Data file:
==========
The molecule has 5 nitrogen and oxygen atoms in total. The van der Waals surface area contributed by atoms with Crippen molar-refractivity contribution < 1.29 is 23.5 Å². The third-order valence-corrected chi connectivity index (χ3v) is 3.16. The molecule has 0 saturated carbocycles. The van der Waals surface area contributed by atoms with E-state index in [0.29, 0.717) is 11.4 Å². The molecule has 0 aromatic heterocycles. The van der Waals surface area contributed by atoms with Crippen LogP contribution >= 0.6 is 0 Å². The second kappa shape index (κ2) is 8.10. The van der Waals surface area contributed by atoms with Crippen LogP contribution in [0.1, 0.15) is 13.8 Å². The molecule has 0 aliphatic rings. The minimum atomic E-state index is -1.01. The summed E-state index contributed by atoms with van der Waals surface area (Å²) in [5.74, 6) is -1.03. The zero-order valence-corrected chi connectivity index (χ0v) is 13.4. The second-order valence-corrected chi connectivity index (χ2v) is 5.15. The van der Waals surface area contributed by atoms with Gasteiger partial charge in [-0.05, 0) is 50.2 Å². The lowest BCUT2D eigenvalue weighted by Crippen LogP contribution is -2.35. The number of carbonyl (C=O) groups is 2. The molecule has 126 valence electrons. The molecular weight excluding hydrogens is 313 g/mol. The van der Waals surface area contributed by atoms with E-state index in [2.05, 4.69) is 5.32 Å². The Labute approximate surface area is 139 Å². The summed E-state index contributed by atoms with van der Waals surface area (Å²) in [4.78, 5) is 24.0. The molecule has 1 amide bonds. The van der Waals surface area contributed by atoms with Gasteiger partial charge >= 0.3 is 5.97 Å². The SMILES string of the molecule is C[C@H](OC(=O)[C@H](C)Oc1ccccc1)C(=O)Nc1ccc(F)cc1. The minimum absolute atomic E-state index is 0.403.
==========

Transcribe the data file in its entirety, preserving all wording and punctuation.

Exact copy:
The molecule has 5 nitrogen and oxygen atoms in total. The van der Waals surface area contributed by atoms with Crippen molar-refractivity contribution < 1.29 is 23.5 Å². The third-order valence-corrected chi connectivity index (χ3v) is 3.16. The molecule has 0 saturated carbocycles. The van der Waals surface area contributed by atoms with E-state index in [0.29, 0.717) is 11.4 Å². The molecule has 0 aromatic heterocycles. The van der Waals surface area contributed by atoms with Crippen LogP contribution >= 0.6 is 0 Å². The second kappa shape index (κ2) is 8.10. The van der Waals surface area contributed by atoms with Crippen LogP contribution in [0.1, 0.15) is 13.8 Å². The molecule has 0 aliphatic rings. The minimum atomic E-state index is -1.01. The summed E-state index contributed by atoms with van der Waals surface area (Å²) in [5.74, 6) is -1.03. The zero-order valence-corrected chi connectivity index (χ0v) is 13.4. The second-order valence-corrected chi connectivity index (χ2v) is 5.15. The van der Waals surface area contributed by atoms with Gasteiger partial charge in [-0.05, 0) is 50.2 Å². The lowest BCUT2D eigenvalue weighted by Crippen LogP contribution is -2.35. The number of carbonyl (C=O) groups is 2. The molecule has 126 valence electrons. The molecular weight excluding hydrogens is 313 g/mol. The van der Waals surface area contributed by atoms with E-state index in [2.05, 4.69) is 5.32 Å². The Labute approximate surface area is 139 Å². The summed E-state index contributed by atoms with van der Waals surface area (Å²) in [4.78, 5) is 24.0. The molecule has 1 amide bonds. The van der Waals surface area contributed by atoms with Gasteiger partial charge >= 0.3 is 5.97 Å². The SMILES string of the molecule is C[C@H](OC(=O)[C@H](C)Oc1ccccc1)C(=O)Nc1ccc(F)cc1. The minimum absolute atomic E-state index is 0.403.